In this study, the medial superior frontal gyrus and middle orbitofrontal gyrus showed increased ALFF, while the middle frontal gyrus and precentral gyrus displayed decreased ALFF. In addition, we also found that the right middle frontal gyrus of decreased ALFF was consistent with that of decreased CBF in CNSP patients. The prefrontal lobe is thought to play an important role in modulating the cortical and subcortical damaging pathways [37]. Besides pain processing, it was associated with depression and anxiety [38]. Mathew et al. [39] found that generalised anxiety disorder is associated with asymmetric increases in the N-acetylaspartate/creatine ratio, a suggested marker of neuronal viability in the prefrontal cortex. In this study, the ALFF value of the left medial superior frontal gyrus was positively correlated with VAS score. It indicated that the spontaneous nerve activity in this brain region can objectively reflect the pain intensity of CNSP patients, which may be a potential biomarker for clinical, objective evaluation of pain. The precentral gyrus is located in the frontal lobe of the cerebral cortex, which is the main somatic motor cortex [40]. A study on classical trigeminal neuralgia by Chen et al. [41] showed that the ALFF value of the right precentral gyrus was significantly higher in CTN patients when compared to HCs. Zhang et al. [21] found that elevated CBF value was observed in the right precentral gyrus of females with primary dysmenorrhea. But in this study, we found that the precentral gyrus of decreased ALFF was consistent with that of decreased CBF in CNSP patients. Therefore, our findings suggest that frontal lobe dysfunction in the processing of pain or negative emotion may be related to the generating neural mechanism of CNSP.

Parietal regions

We found decreased ALFF in the right postcentral gyrus and increased CBF in the bilateral superior parietal gyrus. The postcentral gyrus, also known as the primary somatosensory cortex (S1), is located in the lateral parietal lobe of the brain, which contributes to the processing of tactile information, as well as the suppression of painful stimuli [42,43]. Previous studies have provided inconsistent findings for this region. A chronic pain study involved increased brain connectivity to S1 in patients with rheumatoid arthritis [44]. Another study found that patients with toothaches showed significantly higher ALFF in the left postcentral gyrus [45]. We can therefore speculate that the decreased ALFF value in the postcentral gyrus indicated activation of brain activities in S1, which affected pain perception. A recent study found that patients with chronic neck pain had increased volume in the left superior parietal gyrus compared to healthy controls [46]. This finding is consistent with the higher perfusion of bilateral superior parietal gyrus in this study.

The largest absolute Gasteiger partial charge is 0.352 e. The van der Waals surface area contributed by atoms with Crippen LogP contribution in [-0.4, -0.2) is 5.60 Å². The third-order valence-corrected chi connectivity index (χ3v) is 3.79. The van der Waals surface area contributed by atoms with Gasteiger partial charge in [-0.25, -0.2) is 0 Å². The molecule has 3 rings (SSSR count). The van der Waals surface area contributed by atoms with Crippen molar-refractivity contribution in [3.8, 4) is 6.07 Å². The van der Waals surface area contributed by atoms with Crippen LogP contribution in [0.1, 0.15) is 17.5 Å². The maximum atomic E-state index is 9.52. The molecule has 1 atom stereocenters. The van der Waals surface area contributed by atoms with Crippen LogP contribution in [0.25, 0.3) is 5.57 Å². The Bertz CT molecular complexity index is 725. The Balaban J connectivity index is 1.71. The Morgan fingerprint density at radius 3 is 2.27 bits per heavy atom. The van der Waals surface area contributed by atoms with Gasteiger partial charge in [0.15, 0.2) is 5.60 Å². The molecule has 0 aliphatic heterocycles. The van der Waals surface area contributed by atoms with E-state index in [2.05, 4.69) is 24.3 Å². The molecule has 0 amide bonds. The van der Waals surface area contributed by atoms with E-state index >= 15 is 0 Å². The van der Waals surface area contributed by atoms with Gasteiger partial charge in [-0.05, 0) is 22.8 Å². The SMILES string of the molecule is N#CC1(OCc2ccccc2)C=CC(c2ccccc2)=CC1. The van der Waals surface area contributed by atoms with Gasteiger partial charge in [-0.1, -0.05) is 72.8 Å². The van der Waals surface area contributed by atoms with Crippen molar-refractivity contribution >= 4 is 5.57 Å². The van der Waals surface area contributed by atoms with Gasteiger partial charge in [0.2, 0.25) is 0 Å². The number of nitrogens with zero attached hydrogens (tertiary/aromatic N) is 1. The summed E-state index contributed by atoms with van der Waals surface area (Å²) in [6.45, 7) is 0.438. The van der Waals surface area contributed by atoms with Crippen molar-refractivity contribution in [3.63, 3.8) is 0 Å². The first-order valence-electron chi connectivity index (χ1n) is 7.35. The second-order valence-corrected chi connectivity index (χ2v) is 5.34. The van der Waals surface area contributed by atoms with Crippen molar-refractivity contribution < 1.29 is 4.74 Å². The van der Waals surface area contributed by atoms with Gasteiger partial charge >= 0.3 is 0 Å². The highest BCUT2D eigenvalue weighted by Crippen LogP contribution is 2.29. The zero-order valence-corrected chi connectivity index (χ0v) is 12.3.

Occipital region

We observed decreased ALFF in the right middle occipital gyrus of CNSP patients. The middle occipital gyrus, located in the extrastriatum of the visual cortex, is pertaining to visual communication. A study suggested that patients with blindness had changes in the thickness of the middle occipital gyrus [47]. Another study reported that patients with discogenic low back and leg pain showed increased ALFF in the left middle occipital gyrus [16]. However, our study had inconsistent findings for this region. So, the abnormal ALFF value of the middle occipital gyri in our study may have been related to this phenomenon, but the specific mechanism needs further study.

Cerebellum

In this study, the bilateral cerebellum posterior lobe of CNSP patients displayed higher ALFF values relative to HCs. The cerebellum was part of the pain matrix and always activated in painful events in healthy humans and in patients with chronic pain [48,49]. Besides pain modulation, the cerebellum was associated with all dimensions in regards to pain, including emotion, cognition, sensory function, and motor control [50,51]. Borsook et al. [52] conducted two studies on the effects of brush and heat stimuli applied to healthy and neuropathic pain subjects, so they proposed that the cerebellum may modulate the emotional and cognitive experience that distinguishes the perception of pain from the appreciation of innocuous sensory stimulation. Our study suggested that the bilateral cerebellum posterior lobe might participate in secondary sensory processing and cognition in patients with CNSP.

Conclusions

We combined the rs-fMRI and ASL MRI techniques to detect altered ALFF and CBF values in specific brain regions of CNSP patients, which mainly involved pain modulation and perception. This provides complementary information to reveal potential pathological mechanisms of CNSP. We also found that the ALFF value of the left medial superior frontal gyrus was positively correlated with the VAS score. The ALFF signals could be an effective marker to reflect pain severity.

Limitations

However, several limitations existed in the current study. First, the number of our cases was small, and we will recruit more patients to provide more precise results in the future. Second, there is no scale to evaluate the subjects’ emotional states such as anxiety, depression, and so on, because different emotional state and severity may affect the brain functional network. Finally, we only observed the changes of ALFF and CBF in given brain regions in rs-fMRI. The altered coupling of FC and CBF should be included to reflect the neurovascular network integration in the follow-up study.

Conflict of interest

The authors declare no conflict of interest.